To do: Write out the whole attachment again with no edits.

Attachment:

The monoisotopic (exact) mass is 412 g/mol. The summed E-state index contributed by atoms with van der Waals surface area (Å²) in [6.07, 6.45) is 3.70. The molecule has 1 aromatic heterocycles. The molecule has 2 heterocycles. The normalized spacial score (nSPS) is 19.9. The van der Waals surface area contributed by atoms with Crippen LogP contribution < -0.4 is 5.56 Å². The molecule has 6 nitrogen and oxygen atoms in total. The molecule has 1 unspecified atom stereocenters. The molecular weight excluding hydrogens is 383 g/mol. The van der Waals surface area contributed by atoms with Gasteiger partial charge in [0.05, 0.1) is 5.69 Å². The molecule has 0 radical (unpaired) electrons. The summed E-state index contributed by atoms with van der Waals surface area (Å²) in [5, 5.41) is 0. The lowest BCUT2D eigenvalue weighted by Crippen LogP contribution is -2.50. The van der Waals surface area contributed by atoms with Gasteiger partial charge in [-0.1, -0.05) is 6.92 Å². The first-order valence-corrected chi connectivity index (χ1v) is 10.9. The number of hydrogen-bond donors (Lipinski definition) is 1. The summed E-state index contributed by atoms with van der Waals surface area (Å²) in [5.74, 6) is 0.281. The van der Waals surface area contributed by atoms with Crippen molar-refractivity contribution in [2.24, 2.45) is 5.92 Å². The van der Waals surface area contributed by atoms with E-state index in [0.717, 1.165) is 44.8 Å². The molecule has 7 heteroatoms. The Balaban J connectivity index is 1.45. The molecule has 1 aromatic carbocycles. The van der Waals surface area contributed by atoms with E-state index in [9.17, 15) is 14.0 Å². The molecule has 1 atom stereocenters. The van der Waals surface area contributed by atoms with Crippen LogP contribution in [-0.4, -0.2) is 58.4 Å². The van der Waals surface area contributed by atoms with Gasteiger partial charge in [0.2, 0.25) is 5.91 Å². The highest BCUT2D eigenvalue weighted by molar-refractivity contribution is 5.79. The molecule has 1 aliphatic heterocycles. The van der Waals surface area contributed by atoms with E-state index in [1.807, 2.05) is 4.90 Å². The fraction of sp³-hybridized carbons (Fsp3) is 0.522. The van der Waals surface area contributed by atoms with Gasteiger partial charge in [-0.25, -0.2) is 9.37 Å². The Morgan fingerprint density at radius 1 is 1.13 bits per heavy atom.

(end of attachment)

The monoisotopic (exact) mass is 412 g/mol. The summed E-state index contributed by atoms with van der Waals surface area (Å²) in [6.07, 6.45) is 3.70. The molecule has 1 aromatic heterocycles. The molecule has 2 heterocycles. The normalized spacial score (nSPS) is 19.9. The van der Waals surface area contributed by atoms with Crippen LogP contribution < -0.4 is 5.56 Å². The molecule has 6 nitrogen and oxygen atoms in total. The molecule has 1 unspecified atom stereocenters. The molecular weight excluding hydrogens is 383 g/mol. The van der Waals surface area contributed by atoms with Gasteiger partial charge in [0.05, 0.1) is 5.69 Å². The molecule has 0 radical (unpaired) electrons. The summed E-state index contributed by atoms with van der Waals surface area (Å²) in [5, 5.41) is 0. The lowest BCUT2D eigenvalue weighted by Crippen LogP contribution is -2.50. The van der Waals surface area contributed by atoms with Gasteiger partial charge in [-0.1, -0.05) is 6.92 Å². The first-order valence-corrected chi connectivity index (χ1v) is 10.9. The number of hydrogen-bond donors (Lipinski definition) is 1. The summed E-state index contributed by atoms with van der Waals surface area (Å²) in [5.74, 6) is 0.281. The van der Waals surface area contributed by atoms with Crippen molar-refractivity contribution in [2.24, 2.45) is 5.92 Å². The van der Waals surface area contributed by atoms with E-state index in [0.717, 1.165) is 44.8 Å². The molecule has 7 heteroatoms. The Balaban J connectivity index is 1.45. The molecule has 1 aromatic carbocycles. The van der Waals surface area contributed by atoms with E-state index in [9.17, 15) is 14.0 Å². The molecule has 1 atom stereocenters. The van der Waals surface area contributed by atoms with Crippen LogP contribution in [-0.4, -0.2) is 58.4 Å². The van der Waals surface area contributed by atoms with Gasteiger partial charge in [0.2, 0.25) is 5.91 Å². The highest BCUT2D eigenvalue weighted by molar-refractivity contribution is 5.79. The molecule has 1 aliphatic heterocycles. The van der Waals surface area contributed by atoms with E-state index in [1.807, 2.05) is 4.90 Å². The fraction of sp³-hybridized carbons (Fsp3) is 0.522. The van der Waals surface area contributed by atoms with Gasteiger partial charge in [-0.25, -0.2) is 9.37 Å². The Morgan fingerprint density at radius 1 is 1.13 bits per heavy atom.